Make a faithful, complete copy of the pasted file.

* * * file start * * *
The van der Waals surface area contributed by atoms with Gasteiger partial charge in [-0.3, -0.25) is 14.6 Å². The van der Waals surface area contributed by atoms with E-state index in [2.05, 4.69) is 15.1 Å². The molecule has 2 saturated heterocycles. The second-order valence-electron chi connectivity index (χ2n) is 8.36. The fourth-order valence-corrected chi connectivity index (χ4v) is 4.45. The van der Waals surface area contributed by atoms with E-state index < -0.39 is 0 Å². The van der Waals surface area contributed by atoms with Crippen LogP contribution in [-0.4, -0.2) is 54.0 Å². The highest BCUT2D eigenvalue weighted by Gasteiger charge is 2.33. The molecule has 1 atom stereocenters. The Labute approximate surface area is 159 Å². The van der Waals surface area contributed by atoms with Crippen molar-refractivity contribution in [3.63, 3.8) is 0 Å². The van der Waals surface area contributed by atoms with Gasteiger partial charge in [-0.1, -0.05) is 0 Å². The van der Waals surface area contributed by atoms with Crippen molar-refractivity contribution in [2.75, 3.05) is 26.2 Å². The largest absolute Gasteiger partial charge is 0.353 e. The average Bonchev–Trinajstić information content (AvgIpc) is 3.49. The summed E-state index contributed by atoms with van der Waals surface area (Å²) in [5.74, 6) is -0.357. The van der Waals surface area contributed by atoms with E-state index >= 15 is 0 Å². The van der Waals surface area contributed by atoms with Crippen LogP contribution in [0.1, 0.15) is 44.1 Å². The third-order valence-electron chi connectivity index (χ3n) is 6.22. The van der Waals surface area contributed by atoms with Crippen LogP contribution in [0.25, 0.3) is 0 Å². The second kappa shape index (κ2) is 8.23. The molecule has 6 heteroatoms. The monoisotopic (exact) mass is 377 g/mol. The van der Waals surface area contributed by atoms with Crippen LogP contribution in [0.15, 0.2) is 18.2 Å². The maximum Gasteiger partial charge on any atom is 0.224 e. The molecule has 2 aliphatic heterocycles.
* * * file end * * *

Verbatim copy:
The van der Waals surface area contributed by atoms with Gasteiger partial charge in [-0.3, -0.25) is 14.6 Å². The van der Waals surface area contributed by atoms with E-state index in [2.05, 4.69) is 15.1 Å². The molecule has 2 saturated heterocycles. The second-order valence-electron chi connectivity index (χ2n) is 8.36. The fourth-order valence-corrected chi connectivity index (χ4v) is 4.45. The van der Waals surface area contributed by atoms with E-state index < -0.39 is 0 Å². The van der Waals surface area contributed by atoms with Crippen LogP contribution in [-0.4, -0.2) is 54.0 Å². The highest BCUT2D eigenvalue weighted by Gasteiger charge is 2.33. The molecule has 1 atom stereocenters. The Labute approximate surface area is 159 Å². The van der Waals surface area contributed by atoms with Crippen molar-refractivity contribution in [3.63, 3.8) is 0 Å². The van der Waals surface area contributed by atoms with Gasteiger partial charge in [-0.1, -0.05) is 0 Å². The van der Waals surface area contributed by atoms with Crippen molar-refractivity contribution in [2.75, 3.05) is 26.2 Å². The largest absolute Gasteiger partial charge is 0.353 e. The average Bonchev–Trinajstić information content (AvgIpc) is 3.49. The summed E-state index contributed by atoms with van der Waals surface area (Å²) in [5.74, 6) is -0.357. The van der Waals surface area contributed by atoms with E-state index >= 15 is 0 Å². The van der Waals surface area contributed by atoms with Crippen LogP contribution in [0.1, 0.15) is 44.1 Å². The third-order valence-electron chi connectivity index (χ3n) is 6.22. The van der Waals surface area contributed by atoms with Crippen LogP contribution in [0.25, 0.3) is 0 Å². The second kappa shape index (κ2) is 8.23. The molecule has 6 heteroatoms. The monoisotopic (exact) mass is 377 g/mol. The van der Waals surface area contributed by atoms with Crippen LogP contribution in [0.15, 0.2) is 18.2 Å². The maximum Gasteiger partial charge on any atom is 0.224 e. The molecule has 2 aliphatic heterocycles.